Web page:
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    Vetting of four randomly chosen governors from all states. They don't choose. They vett, and that is public. Who better than publicly elected officials to do the vetting? Now in my thought if a computer just randomly chooses then you're going to get some people who will personally benefit a lot and be tempted by bribes.

    When it comes to law enforcement, some things have to be secret such as the officer's addresses and families. Those chosen must be able to keep those secrets. Nobody will accept a system that doesn't.

    The entire problem is that there have to be secrets. Would you like to be on public camera if you get arrested for something? Would you like all police to wear cameras in which absolutely everything they see can be reviewed by anyone on the internet? I don't think you would. I don't want people to know and see every time I get arrested. Some things need to be secret, and there is no way around that.

    I wasn't aware we were discussing black citizens versus other citizens. It seems like the conversation has curved. You listed elections, criminal oversight and national security. I had no idea you wanted to discuss something as complicated as how black people feel about law enforcement. When I said 'Bias' I wasn't at all talking about racial bias, but it sounds like you were. Thus I misunderstood the gravity of your comment.
     
  11. Stevicus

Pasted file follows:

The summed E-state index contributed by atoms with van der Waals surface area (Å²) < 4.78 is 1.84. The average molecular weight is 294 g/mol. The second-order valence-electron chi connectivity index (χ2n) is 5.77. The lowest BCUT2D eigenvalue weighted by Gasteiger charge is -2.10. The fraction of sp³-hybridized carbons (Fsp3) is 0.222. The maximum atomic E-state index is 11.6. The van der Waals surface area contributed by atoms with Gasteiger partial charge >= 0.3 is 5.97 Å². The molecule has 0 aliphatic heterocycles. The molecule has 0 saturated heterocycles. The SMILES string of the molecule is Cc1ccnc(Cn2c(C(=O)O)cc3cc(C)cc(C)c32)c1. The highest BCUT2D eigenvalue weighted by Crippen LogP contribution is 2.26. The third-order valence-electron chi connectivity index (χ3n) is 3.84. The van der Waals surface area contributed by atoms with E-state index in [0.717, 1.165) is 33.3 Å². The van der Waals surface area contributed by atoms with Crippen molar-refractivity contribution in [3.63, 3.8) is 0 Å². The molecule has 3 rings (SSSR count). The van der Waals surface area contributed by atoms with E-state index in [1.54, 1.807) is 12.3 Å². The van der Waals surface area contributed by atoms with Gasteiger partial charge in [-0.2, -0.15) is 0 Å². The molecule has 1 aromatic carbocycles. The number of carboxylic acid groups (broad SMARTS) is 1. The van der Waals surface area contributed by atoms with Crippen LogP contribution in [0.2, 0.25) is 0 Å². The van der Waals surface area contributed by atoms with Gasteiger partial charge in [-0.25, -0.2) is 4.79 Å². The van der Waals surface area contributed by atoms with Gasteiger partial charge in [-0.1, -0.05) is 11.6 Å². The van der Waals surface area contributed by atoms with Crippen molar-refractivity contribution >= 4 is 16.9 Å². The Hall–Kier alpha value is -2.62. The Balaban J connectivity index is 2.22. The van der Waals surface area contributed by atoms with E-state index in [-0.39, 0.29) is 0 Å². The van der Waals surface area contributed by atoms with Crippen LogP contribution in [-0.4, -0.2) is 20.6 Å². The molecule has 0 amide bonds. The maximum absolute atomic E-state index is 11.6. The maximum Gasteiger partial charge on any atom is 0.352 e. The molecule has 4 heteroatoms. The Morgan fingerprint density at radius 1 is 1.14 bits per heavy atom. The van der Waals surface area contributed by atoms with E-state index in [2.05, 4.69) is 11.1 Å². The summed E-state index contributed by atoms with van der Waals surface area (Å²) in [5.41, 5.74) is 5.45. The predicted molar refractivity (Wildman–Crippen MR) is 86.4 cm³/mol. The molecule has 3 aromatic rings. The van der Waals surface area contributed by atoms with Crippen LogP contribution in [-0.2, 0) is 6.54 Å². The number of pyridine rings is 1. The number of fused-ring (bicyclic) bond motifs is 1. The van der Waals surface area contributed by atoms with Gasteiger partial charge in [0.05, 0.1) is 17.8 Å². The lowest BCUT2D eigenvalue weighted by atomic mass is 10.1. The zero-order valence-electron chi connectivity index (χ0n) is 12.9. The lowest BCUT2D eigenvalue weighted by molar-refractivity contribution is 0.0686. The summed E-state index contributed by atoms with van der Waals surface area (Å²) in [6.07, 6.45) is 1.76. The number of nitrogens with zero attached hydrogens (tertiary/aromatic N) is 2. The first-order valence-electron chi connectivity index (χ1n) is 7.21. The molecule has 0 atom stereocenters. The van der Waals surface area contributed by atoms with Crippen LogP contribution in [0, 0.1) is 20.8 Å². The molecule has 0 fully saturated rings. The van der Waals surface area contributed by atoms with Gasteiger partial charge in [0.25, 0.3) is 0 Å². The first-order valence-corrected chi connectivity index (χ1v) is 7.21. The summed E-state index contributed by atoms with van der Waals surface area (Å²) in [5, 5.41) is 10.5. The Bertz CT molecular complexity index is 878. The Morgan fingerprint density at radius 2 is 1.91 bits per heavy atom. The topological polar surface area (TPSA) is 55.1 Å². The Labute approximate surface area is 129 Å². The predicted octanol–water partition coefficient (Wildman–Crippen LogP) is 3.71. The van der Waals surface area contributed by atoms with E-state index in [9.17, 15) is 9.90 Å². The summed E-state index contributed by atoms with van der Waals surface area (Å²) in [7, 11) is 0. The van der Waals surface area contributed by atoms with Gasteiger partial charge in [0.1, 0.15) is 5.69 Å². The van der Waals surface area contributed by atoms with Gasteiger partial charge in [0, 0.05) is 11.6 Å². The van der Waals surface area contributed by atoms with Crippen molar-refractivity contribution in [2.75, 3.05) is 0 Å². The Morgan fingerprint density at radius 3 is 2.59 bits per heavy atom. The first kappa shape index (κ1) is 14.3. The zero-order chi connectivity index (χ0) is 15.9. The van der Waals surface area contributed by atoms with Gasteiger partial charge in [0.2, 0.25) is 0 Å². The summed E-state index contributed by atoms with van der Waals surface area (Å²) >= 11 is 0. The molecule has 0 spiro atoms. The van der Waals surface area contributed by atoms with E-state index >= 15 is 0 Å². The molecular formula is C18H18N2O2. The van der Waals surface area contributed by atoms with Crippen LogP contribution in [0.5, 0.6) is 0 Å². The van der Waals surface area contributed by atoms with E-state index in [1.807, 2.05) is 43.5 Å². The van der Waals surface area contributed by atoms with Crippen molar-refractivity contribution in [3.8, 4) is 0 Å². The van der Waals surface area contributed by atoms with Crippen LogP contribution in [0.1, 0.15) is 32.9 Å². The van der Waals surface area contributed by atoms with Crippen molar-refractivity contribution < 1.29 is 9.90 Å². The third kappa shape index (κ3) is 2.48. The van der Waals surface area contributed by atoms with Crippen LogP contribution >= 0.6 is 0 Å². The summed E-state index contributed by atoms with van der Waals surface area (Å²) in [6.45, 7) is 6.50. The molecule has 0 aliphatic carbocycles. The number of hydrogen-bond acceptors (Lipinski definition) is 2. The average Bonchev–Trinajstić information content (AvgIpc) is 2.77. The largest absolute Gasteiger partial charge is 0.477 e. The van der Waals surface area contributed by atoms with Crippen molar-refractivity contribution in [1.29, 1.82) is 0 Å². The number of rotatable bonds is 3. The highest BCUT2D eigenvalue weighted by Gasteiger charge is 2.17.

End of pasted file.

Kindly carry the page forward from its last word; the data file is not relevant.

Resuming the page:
Stevicus Veteran Member
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    Commies where?
     
  12. Twilight Hue

    Twilight Hue The gentle embrace of twilight has become my guide

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    I obviously can't speak for @Jayhawker Soule but im thinking where's the oversight panel for those who are writing the code?
     
  13. Twilight Hue

    Twilight Hue The gentle embrace of twilight has become my guide

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    Then the oversight panel will need its own oversight panel , and that panel will need its own oversight panel, and that panel will need its own oversight panel, and that panel will need its own oversight panel, and that panel will need its own oversight panel and.... help!!!!.... I can't stop!!!
     
  14. joe1776

    joe1776 Well-Known Member

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    The random selection insures that some of the members will be biased on every issue but the size (33) of the panel makes it highly unlikely that the majority will be on the wrong side of any issue because of bias.